• Advance notice of the renewal should be given in order to provide members with an opportunity to cancel.  This helps prevent undesired renewals and a possible wave of consumer complaints.  
  • Clear notice of material changes to terms that have been accepted should be provided before they go into effect, along with information regarding how to cancel.
  • The member should be provided with an email acknowledgement of all relevant terms, as well as the cancellation policy and procedures.

Note also that, while there is no comprehensive federal law specifically governing auto-renewal offers, there is the more general Restore Online Shoppers’ Confidence Act, 15 U.S.C. §§ 8401-8402, under which a seller is obligated to disclose material terms of a transaction and to obtain the consumer’s consent before charging the consumer.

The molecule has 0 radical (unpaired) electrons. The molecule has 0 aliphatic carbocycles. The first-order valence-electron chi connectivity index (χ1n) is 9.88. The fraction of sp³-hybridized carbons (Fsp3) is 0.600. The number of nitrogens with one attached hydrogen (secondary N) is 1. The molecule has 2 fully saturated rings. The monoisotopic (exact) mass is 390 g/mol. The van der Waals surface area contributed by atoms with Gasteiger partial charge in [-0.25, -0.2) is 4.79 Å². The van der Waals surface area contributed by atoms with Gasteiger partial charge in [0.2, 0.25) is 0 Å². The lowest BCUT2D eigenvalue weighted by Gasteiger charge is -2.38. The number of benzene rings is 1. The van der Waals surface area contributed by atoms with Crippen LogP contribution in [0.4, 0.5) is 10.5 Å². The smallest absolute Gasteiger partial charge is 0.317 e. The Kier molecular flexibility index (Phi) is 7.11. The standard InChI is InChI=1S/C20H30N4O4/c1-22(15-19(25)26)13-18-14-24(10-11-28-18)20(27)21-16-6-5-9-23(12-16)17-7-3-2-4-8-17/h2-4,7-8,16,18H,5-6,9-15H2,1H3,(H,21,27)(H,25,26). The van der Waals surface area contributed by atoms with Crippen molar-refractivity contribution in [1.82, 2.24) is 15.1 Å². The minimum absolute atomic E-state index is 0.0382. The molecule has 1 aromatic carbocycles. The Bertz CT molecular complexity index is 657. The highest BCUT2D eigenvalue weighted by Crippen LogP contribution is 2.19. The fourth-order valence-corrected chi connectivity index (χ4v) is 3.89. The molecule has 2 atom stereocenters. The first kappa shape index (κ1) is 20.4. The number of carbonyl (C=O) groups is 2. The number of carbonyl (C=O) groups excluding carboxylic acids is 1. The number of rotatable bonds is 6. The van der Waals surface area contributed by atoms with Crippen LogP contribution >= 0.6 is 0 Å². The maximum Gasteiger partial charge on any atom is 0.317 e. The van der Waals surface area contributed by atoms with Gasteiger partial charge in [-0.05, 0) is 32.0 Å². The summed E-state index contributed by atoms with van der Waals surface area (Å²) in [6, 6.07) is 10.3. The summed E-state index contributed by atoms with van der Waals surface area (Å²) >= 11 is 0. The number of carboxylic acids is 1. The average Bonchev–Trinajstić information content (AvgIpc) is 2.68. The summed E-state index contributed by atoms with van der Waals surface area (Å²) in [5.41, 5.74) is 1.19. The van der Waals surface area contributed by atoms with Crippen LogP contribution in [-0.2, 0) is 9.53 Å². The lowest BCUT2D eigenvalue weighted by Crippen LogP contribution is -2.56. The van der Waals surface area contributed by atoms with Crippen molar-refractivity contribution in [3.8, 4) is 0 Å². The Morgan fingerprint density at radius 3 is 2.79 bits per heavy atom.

The California automatic renewal law, which can be found in Section 17602 of the California Business and Professional Code, is the strictest of the ARLs in the United States.  As a result, if an association does business in all fifty states, then compliance with the California law becomes necessary.   There have been some recent clarifications and changes to the California law’s requirements.  Specifically relevant for associations, California law now mandates that the consumer or member be able to cancel exclusively online those auto-renewing memberships that were initially purchased online.  This may include, but is not necessarily limited to, a termination email formatted and provided by the association that a member can send to the organization without additional information.  This essentially outlaws practices requiring cancellation by mail or phone for those who purchased the auto-renewal offer online.